Baguio Blooms Site Tiff

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First, our police officers.

Feb. 5: PO1 Erickson Soriano of the Baguio City Police Office (BCPO) was seen carrying on his back to safety, tourist Ms. Jennifer Orol, 47, from Angeles, Pampanga, after she fell down the stairs at Wright Park, Baguio City.

Feb. 2: PSI Mercedes Bucalen, (BCPO), heartily conversed with vendors along Burnham Lake and exhorted them about their role in maintaining cleanliness within their immediate environment, leading to good image of the city.

Jan. 31: BCPO Station 4, supervised by PSI Julius B. Luis provided needed lecture on anti-drug abuse awareness to students of Hillside National High School (BCNHS Annex) headed by Ms. Rose Melody M. Flores, head teacher in charge and with presence of barangay officials led by chairman Jose Cawiding.

Steps of PO1 Erickson Soriano, PSI Mercedes Bucalen, PSI Julius B. Luis, like the rest of the BCPO men and women are fine examples going long ways in peaceful resolutions of communities’ day-to-day cares.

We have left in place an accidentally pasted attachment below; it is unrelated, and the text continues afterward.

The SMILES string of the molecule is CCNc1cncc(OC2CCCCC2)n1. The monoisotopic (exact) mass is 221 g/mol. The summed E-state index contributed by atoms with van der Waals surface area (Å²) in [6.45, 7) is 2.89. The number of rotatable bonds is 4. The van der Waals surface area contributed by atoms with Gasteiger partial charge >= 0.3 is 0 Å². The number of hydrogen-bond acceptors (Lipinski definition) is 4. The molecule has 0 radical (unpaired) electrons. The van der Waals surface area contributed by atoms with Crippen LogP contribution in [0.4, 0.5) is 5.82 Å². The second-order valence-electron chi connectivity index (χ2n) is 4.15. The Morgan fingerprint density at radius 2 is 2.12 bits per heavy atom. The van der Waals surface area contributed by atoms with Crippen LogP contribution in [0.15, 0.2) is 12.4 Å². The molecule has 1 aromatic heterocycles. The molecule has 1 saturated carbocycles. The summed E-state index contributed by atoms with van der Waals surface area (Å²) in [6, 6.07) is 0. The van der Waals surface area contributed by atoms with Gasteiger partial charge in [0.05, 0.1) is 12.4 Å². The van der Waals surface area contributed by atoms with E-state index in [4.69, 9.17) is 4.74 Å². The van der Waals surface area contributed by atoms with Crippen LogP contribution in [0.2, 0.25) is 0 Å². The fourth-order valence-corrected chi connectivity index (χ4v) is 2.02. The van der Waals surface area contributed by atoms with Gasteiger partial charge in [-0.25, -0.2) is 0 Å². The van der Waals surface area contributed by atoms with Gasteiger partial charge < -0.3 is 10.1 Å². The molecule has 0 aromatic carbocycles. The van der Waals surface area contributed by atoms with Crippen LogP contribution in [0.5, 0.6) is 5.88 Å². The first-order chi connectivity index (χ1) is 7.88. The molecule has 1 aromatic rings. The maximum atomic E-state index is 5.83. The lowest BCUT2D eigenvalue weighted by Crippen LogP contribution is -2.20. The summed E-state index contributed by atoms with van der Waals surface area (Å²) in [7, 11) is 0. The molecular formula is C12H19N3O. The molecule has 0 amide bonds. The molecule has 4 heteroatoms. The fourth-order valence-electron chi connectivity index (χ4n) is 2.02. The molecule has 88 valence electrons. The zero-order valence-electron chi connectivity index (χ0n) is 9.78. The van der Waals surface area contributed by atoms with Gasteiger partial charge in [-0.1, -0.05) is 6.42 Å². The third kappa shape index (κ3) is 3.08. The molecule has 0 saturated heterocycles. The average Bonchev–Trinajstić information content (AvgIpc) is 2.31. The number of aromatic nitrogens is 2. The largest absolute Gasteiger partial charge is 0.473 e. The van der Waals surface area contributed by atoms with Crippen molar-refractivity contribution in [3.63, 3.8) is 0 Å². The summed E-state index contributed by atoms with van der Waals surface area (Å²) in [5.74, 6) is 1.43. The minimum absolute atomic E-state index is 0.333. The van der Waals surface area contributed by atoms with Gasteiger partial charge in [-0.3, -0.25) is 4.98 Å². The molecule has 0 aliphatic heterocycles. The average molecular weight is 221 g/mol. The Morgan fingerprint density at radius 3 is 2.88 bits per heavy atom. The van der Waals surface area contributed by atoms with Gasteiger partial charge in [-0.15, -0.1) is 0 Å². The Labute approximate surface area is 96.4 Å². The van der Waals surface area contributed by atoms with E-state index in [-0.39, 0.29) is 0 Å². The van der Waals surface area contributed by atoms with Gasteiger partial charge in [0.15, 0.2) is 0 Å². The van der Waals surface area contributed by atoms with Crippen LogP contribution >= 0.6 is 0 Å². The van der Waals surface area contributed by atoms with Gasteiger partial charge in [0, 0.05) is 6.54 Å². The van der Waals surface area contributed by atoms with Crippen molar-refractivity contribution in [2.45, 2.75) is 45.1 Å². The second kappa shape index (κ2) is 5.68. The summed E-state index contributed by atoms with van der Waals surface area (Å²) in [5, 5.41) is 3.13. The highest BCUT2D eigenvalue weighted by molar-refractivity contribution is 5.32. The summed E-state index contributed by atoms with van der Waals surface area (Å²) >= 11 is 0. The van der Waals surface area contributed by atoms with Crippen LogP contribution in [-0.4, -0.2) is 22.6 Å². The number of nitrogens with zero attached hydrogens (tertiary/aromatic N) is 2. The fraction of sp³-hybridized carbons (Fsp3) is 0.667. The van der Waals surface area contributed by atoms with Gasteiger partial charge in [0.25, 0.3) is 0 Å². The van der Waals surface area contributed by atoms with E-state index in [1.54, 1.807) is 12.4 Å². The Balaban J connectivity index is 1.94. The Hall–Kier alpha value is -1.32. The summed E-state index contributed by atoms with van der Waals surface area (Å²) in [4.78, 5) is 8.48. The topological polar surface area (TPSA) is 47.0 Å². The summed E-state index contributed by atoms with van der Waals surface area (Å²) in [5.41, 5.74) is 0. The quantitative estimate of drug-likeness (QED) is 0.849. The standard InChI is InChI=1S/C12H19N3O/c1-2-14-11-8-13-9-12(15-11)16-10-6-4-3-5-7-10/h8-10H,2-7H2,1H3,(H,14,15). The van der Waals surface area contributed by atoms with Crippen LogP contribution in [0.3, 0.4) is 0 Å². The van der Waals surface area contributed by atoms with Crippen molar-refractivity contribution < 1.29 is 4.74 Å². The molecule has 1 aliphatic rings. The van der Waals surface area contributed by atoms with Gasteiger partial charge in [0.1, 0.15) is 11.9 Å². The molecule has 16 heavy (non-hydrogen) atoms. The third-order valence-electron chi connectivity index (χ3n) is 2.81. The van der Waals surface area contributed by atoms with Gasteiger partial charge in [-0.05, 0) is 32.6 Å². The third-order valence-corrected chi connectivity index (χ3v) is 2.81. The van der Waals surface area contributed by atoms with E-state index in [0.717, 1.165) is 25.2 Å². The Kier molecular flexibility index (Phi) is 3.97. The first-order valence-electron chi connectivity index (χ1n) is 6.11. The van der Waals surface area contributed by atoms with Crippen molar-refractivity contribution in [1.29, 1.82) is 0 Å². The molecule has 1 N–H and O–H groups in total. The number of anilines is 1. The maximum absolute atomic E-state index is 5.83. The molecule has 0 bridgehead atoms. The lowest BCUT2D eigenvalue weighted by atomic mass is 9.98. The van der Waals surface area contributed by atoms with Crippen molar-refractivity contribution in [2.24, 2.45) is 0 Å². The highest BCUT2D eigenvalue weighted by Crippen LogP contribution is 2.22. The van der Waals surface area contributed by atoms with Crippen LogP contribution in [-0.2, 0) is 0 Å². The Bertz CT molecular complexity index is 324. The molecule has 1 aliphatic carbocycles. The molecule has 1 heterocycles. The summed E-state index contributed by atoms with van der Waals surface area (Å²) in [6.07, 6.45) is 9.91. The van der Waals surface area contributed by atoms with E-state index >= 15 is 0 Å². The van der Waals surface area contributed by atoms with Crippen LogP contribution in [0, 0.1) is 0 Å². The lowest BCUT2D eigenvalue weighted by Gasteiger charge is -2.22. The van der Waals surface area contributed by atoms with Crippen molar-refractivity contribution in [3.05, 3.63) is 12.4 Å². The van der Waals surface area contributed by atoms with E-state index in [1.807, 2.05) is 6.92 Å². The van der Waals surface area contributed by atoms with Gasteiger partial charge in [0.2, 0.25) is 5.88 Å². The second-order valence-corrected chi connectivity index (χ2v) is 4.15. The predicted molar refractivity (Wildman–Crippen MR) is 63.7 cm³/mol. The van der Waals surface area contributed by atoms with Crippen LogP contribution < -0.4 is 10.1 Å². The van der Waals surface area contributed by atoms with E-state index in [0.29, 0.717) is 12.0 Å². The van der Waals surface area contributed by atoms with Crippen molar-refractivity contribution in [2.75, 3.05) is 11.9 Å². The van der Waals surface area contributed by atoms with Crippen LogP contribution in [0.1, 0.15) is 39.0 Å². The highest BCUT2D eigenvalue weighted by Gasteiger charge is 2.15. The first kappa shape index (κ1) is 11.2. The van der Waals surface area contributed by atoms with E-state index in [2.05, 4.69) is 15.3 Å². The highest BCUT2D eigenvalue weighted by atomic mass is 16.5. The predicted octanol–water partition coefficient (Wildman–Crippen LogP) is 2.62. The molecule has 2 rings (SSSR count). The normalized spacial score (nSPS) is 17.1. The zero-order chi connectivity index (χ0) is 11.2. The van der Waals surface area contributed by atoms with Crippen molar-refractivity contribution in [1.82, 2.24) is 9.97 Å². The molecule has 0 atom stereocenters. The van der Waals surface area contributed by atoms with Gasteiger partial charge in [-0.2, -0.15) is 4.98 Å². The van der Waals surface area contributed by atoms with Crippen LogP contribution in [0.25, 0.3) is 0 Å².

BCPO represents consciousness of a Baguio community acting upon principle and without looking for any praise – a pleasure we find superior to all that applause can yield.

Now, turn, we, to a Baguio City tiff that drew people clucking their tongues, siding with Mayor Mauricio Domogan or going against him, in like manner, those siding with city council members or going against them.

It’s about their contrasting position where to sit the Baguio Blooms Trade Fair, a major component of Panagbenga’s Flower Festival.

Use of the skating rink for the Baguio Blooms Exposition was thumbed down by city council members, citing provisions in the city’s environment code. But they offered no alternative.

On the other hand, Our Hizzoner, Domogan, stood pat on his decision on use of skating rink, emphasizing the same had been utilized previously for the same purpose, in the past.

Truth: Baguiotes and others know the skating rink had been used in the past for such purpose. So, observers ask, “Why the opposition now? They should have opposed it a long time ago.”